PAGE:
The ground I covered in this brief series does not come near to addressing all issues associated with the historical Jesus topic. My scope was limited to the very popular and straightforward claim that prior to the 4th century, the four Gospels were not considered authoritative. Of course, the consequence of such is that Jesus wasn’t who we all have been lead to believe he was. And if he was not who he claims, then it proves the Christian religion is false. Therefore, so it goes, let your conscience be at ease for you will not face him in judgment. There is no threat of Hell. However, if he is who he says he is, then the opposite is true. That is my concern for my readers.
My study of and exposure to the historic Jesus reconstructionism has shown me that like the inquisitive child there will always be another question asked. In rapid fire, the next question is posed before the previous one was fully answered. The curious child that I imagine is an information junkie, a sponge, her young synapses firing at peak efficiency and her memory cells absorbing knowledge. Those with the Da Vinci Code Perspective don’t strike me that way. It smacks of the skeptic. The skeptic asks questions not to gain knowledge but as a tactician with a destructive goal in mind. I write that not to be provocative but to appeal to what I think is an obstacle to truth. The skeptic has made up his mind, not because of, but in spite of the evidence.
I see this sort of thing often in my workplace. My job is somewhat like the old Dragnet TV show where Sergeant Friday, in his characteristically stoic monotone manner, reminds his informants to give him “Just the facts ma’am.” My day-job is to find failures in micro-electronic circuits. The results of my investigation can have relatively severe consequences. My findings may cause a production line to shut down for long periods, which costs the company a lot of money. Or, they could expose a design weakness and harm the company’s technical reputation. The bottom line is that some problem exists and it will eventually implicate one department or another, or even the customer. The temptation for upper management to spin the results in order to “point the finger” at the most opportune group rather than the true source can be strong. One way that plays out is for conclusions to be made before I have even begun the investigation. Management may implement a change to a product or process based on speculations made in a meeting room with no input, no facts, from the investigation! Sadly, such reactions can cause more damage than they try to avoid.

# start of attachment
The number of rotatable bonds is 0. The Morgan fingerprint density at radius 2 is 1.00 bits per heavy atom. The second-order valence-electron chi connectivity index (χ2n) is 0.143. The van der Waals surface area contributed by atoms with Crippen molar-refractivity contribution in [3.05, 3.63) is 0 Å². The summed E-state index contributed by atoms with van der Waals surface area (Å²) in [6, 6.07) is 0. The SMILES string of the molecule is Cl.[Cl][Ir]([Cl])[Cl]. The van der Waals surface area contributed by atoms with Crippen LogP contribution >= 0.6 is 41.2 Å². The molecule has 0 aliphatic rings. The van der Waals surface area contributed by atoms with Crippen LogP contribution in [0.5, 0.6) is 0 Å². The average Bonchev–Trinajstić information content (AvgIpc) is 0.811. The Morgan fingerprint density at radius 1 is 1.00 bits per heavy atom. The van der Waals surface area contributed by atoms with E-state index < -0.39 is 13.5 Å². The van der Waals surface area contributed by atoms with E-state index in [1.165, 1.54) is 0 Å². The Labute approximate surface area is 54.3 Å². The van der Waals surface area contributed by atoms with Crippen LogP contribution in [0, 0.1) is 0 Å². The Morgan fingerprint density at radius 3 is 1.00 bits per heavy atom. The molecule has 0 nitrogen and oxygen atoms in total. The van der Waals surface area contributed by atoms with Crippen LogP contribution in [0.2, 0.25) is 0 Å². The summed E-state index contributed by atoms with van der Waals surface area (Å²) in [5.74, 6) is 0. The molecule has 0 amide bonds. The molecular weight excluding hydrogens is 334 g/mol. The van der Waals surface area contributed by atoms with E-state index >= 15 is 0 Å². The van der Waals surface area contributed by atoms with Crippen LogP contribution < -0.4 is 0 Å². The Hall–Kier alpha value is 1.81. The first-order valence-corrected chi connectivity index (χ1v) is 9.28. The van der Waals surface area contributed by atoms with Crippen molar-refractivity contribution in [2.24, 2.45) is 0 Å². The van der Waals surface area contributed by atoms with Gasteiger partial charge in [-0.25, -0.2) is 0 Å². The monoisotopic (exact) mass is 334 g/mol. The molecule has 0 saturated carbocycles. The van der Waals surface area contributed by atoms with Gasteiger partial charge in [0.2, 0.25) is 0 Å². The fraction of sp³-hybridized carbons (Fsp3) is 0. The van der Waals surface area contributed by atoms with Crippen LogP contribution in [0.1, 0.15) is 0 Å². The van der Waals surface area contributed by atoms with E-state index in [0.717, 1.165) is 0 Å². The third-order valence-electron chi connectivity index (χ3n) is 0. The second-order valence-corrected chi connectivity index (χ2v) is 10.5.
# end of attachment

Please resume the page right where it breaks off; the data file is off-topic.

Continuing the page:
The best approach is always to let the evidence lead you to the conclusions, to the true point of failure. With truth on your side, then you can have confidence of implementing a legitimate fix to the real problem. In the end, everyone benefits. The product gets better, the company’s reputation is spared, relationships with the customer improves, on and on. It sounds simple, but when the consequences are high and emotions get involved, the right process can be short-circuited.
Perhaps the historic Jesus debate is like that. The skeptic is faced with too great a consequence and has made up her mind to present a solution to a fictitious problem, irrespective of the evidence. Nag Hammadi is an archeological treasure for sure. It reveals a great deal of insight into second century thought and culture. But for modern man to implement a change, to re-write the events of two thousand years ago makes no historical or logical sense—when we know the first documents of eyewitness testimony were written between thirty and sixty years removed from the events and extant copies have proven to be an extremely reliable, continual historical legacy of those testimonies.